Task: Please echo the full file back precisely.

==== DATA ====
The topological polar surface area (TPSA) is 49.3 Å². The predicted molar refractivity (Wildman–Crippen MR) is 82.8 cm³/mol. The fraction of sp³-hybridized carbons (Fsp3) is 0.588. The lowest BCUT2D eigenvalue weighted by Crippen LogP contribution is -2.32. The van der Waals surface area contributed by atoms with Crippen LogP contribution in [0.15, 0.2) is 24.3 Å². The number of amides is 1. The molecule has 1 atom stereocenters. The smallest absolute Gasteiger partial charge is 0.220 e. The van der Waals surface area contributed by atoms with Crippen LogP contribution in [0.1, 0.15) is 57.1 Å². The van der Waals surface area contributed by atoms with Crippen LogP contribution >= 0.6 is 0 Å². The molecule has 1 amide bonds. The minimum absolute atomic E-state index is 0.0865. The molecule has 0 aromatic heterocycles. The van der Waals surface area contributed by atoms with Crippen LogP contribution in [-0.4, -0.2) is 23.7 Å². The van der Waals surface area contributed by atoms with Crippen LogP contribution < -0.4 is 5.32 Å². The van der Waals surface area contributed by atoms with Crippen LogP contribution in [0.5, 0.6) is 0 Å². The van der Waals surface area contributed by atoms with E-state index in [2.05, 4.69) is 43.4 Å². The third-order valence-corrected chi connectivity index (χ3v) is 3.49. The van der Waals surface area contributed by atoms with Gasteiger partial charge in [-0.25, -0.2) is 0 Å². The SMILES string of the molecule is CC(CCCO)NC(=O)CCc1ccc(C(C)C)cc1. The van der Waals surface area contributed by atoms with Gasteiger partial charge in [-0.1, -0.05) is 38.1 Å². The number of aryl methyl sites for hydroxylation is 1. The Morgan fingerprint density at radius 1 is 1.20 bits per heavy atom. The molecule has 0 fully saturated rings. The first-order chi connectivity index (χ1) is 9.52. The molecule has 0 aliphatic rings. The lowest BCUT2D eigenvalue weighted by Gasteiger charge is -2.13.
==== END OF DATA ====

The topological polar surface area (TPSA) is 49.3 Å². The predicted molar refractivity (Wildman–Crippen MR) is 82.8 cm³/mol. The fraction of sp³-hybridized carbons (Fsp3) is 0.588. The lowest BCUT2D eigenvalue weighted by Crippen LogP contribution is -2.32. The van der Waals surface area contributed by atoms with Crippen LogP contribution in [0.15, 0.2) is 24.3 Å². The number of amides is 1. The molecule has 1 atom stereocenters. The smallest absolute Gasteiger partial charge is 0.220 e. The van der Waals surface area contributed by atoms with Crippen LogP contribution in [0.1, 0.15) is 57.1 Å². The van der Waals surface area contributed by atoms with Crippen LogP contribution >= 0.6 is 0 Å². The molecule has 1 amide bonds. The minimum absolute atomic E-state index is 0.0865. The molecule has 0 aromatic heterocycles. The van der Waals surface area contributed by atoms with Crippen LogP contribution in [-0.4, -0.2) is 23.7 Å². The van der Waals surface area contributed by atoms with Crippen LogP contribution < -0.4 is 5.32 Å². The van der Waals surface area contributed by atoms with Crippen LogP contribution in [0.5, 0.6) is 0 Å². The van der Waals surface area contributed by atoms with E-state index in [2.05, 4.69) is 43.4 Å². The third-order valence-corrected chi connectivity index (χ3v) is 3.49. The van der Waals surface area contributed by atoms with Gasteiger partial charge in [-0.25, -0.2) is 0 Å². The SMILES string of the molecule is CC(CCCO)NC(=O)CCc1ccc(C(C)C)cc1. The van der Waals surface area contributed by atoms with Gasteiger partial charge in [-0.1, -0.05) is 38.1 Å². The number of aryl methyl sites for hydroxylation is 1. The Morgan fingerprint density at radius 1 is 1.20 bits per heavy atom. The molecule has 0 fully saturated rings. The first-order chi connectivity index (χ1) is 9.52. The molecule has 0 aliphatic rings. The lowest BCUT2D eigenvalue weighted by Gasteiger charge is -2.13.